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LsaA, an antigen involved in cell attachment and invasion, is expressed by <i>Lawsonia intracellularis</i> during infection in vitro and in vivo

American Society for Microbiology
Publication Date
  • Biology
  • Chemistry
  • Medicine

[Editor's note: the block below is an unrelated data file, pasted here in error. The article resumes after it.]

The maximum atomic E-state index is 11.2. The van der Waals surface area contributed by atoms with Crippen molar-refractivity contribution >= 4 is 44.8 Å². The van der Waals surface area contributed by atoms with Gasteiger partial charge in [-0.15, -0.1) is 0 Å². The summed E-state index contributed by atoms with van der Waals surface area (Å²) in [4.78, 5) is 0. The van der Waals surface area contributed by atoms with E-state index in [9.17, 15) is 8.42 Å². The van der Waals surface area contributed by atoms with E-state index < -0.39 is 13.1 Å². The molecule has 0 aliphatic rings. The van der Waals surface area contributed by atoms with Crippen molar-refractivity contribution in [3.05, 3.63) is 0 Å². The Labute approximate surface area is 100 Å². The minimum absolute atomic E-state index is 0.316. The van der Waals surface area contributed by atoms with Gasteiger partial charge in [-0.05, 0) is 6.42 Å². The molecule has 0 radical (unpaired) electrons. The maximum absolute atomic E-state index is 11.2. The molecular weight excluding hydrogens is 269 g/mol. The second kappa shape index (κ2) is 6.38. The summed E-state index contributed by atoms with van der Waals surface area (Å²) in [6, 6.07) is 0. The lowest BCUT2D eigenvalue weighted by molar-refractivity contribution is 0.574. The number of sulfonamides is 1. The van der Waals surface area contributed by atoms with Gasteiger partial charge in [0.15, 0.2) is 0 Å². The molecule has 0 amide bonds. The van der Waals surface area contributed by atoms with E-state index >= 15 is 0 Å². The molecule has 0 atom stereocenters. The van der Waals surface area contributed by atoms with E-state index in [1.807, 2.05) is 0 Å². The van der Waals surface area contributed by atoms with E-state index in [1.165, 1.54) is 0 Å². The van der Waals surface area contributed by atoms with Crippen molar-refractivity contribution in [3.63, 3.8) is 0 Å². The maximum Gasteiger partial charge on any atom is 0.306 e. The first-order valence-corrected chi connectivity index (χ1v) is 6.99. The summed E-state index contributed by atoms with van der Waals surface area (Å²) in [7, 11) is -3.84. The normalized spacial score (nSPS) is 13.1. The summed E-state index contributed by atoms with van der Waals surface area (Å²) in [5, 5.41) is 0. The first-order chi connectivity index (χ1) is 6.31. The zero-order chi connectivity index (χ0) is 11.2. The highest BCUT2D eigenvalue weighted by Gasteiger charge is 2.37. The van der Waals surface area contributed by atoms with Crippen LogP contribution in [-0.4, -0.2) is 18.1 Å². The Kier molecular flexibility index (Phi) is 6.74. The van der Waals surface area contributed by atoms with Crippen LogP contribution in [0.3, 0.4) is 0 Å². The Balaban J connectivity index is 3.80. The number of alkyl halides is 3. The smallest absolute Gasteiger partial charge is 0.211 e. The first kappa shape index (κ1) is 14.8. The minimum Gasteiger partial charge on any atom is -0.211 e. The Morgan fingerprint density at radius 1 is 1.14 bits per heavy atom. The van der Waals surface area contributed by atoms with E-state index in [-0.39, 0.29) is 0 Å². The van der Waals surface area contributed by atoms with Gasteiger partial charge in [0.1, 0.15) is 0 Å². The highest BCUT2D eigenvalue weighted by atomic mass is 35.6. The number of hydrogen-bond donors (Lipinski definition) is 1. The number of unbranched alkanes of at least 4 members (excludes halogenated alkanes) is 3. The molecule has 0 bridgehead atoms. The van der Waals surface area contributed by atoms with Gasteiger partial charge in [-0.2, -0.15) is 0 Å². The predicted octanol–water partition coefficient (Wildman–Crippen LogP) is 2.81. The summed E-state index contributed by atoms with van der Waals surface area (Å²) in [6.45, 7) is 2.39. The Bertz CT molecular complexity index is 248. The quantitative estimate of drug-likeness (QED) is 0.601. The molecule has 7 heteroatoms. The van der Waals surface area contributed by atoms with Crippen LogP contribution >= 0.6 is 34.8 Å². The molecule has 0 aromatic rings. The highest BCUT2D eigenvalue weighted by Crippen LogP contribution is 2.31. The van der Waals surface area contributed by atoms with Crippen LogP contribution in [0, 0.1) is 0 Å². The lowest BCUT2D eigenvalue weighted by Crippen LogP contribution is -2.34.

Lawsonia intracellularis has been identified recently as the etiological agent of proliferative enteropathies, which are characterized by intestinal epithelial hyperplasia and associated moderate immune responses. This disease complex has been reported in a broad range of animals, prevalently in pigs, and L. Intracellularis has been linked with ulcerative colitis in humans. L. Intracellularis an obligate intracellular bacterium, and the pathogenic mechanisms used to cause disease are unknown. Using in vitro-grown organisms as a source of genomic DNA, we identified a Lawsonia gene which encodes a surface antigen, LsaA (for Lawsonia surface antigen), associated with attachment to and entry into cells. The deduced amino acid sequence of this protein showed some similarity to members of a novel protein family identified in a number of other bacterial pathogens but for which roles are not fully defined. Transcription of this gene was detected by reverse transcription-PCR in L. Intracellularis grown in vitro in IEC18 cells and in bacteria present in ileal tissue from infected animals. Immunohistochemistry with specific monoclonal antibody and immunoblotting with sera from infected animals demonstrated that LsaA protein is synthesized by L. Intracellularis during infection. Expression of this gene during infection in vitro and in vivo suggests that this surface antigen is involved during infection, and phenotypic analysis indicated a role during L. Intracellularis attachment to and entry into intestinal epithelial cells.

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